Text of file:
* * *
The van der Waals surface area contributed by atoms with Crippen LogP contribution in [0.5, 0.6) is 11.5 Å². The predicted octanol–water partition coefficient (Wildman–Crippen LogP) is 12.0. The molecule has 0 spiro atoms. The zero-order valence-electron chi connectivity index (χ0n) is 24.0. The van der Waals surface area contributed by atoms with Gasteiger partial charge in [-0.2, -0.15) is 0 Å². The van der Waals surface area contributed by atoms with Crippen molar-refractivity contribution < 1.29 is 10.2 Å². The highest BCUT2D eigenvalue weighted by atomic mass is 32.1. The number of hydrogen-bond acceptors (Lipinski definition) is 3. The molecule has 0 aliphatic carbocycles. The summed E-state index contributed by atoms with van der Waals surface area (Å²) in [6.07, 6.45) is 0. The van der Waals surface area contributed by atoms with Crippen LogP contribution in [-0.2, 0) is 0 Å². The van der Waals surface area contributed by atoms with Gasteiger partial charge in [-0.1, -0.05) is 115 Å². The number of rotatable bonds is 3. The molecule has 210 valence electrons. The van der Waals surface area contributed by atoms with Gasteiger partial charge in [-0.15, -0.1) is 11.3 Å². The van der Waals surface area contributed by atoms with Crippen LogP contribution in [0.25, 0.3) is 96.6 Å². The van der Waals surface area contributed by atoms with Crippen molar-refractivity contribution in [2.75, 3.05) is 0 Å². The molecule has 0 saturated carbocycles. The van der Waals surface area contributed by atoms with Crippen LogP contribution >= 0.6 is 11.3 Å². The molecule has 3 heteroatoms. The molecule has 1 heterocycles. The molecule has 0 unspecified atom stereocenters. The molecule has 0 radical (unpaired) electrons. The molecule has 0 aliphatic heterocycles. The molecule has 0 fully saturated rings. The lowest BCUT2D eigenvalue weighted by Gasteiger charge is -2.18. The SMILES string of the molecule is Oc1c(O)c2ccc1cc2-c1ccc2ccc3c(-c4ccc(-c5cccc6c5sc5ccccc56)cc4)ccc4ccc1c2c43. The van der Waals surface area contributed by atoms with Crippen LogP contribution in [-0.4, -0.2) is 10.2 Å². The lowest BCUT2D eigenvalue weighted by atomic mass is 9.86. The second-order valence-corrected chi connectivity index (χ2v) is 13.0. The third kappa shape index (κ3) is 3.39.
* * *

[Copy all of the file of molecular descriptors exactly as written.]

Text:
The van der Waals surface area contributed by atoms with Crippen LogP contribution in [0.5, 0.6) is 11.5 Å². The predicted octanol–water partition coefficient (Wildman–Crippen LogP) is 12.0. The molecule has 0 spiro atoms. The zero-order valence-electron chi connectivity index (χ0n) is 24.0. The van der Waals surface area contributed by atoms with Gasteiger partial charge in [-0.2, -0.15) is 0 Å². The van der Waals surface area contributed by atoms with Crippen molar-refractivity contribution < 1.29 is 10.2 Å². The highest BCUT2D eigenvalue weighted by atomic mass is 32.1. The number of hydrogen-bond acceptors (Lipinski definition) is 3. The molecule has 0 aliphatic carbocycles. The summed E-state index contributed by atoms with van der Waals surface area (Å²) in [6.07, 6.45) is 0. The van der Waals surface area contributed by atoms with Crippen LogP contribution in [-0.2, 0) is 0 Å². The van der Waals surface area contributed by atoms with Gasteiger partial charge in [-0.1, -0.05) is 115 Å². The number of rotatable bonds is 3. The molecule has 210 valence electrons. The van der Waals surface area contributed by atoms with Gasteiger partial charge in [-0.15, -0.1) is 11.3 Å². The van der Waals surface area contributed by atoms with Crippen LogP contribution in [0.25, 0.3) is 96.6 Å². The van der Waals surface area contributed by atoms with Crippen molar-refractivity contribution in [2.75, 3.05) is 0 Å². The molecule has 0 saturated carbocycles. The van der Waals surface area contributed by atoms with Crippen LogP contribution >= 0.6 is 11.3 Å². The molecule has 3 heteroatoms. The molecule has 1 heterocycles. The molecule has 0 unspecified atom stereocenters. The molecule has 0 radical (unpaired) electrons. The molecule has 0 aliphatic heterocycles. The molecule has 0 fully saturated rings. The lowest BCUT2D eigenvalue weighted by Gasteiger charge is -2.18. The SMILES string of the molecule is Oc1c(O)c2ccc1cc2-c1ccc2ccc3c(-c4ccc(-c5cccc6c5sc5ccccc56)cc4)ccc4ccc1c2c43. The van der Waals surface area contributed by atoms with Crippen LogP contribution in [-0.4, -0.2) is 10.2 Å². The lowest BCUT2D eigenvalue weighted by atomic mass is 9.86. The second-order valence-corrected chi connectivity index (χ2v) is 13.0. The third kappa shape index (κ3) is 3.39.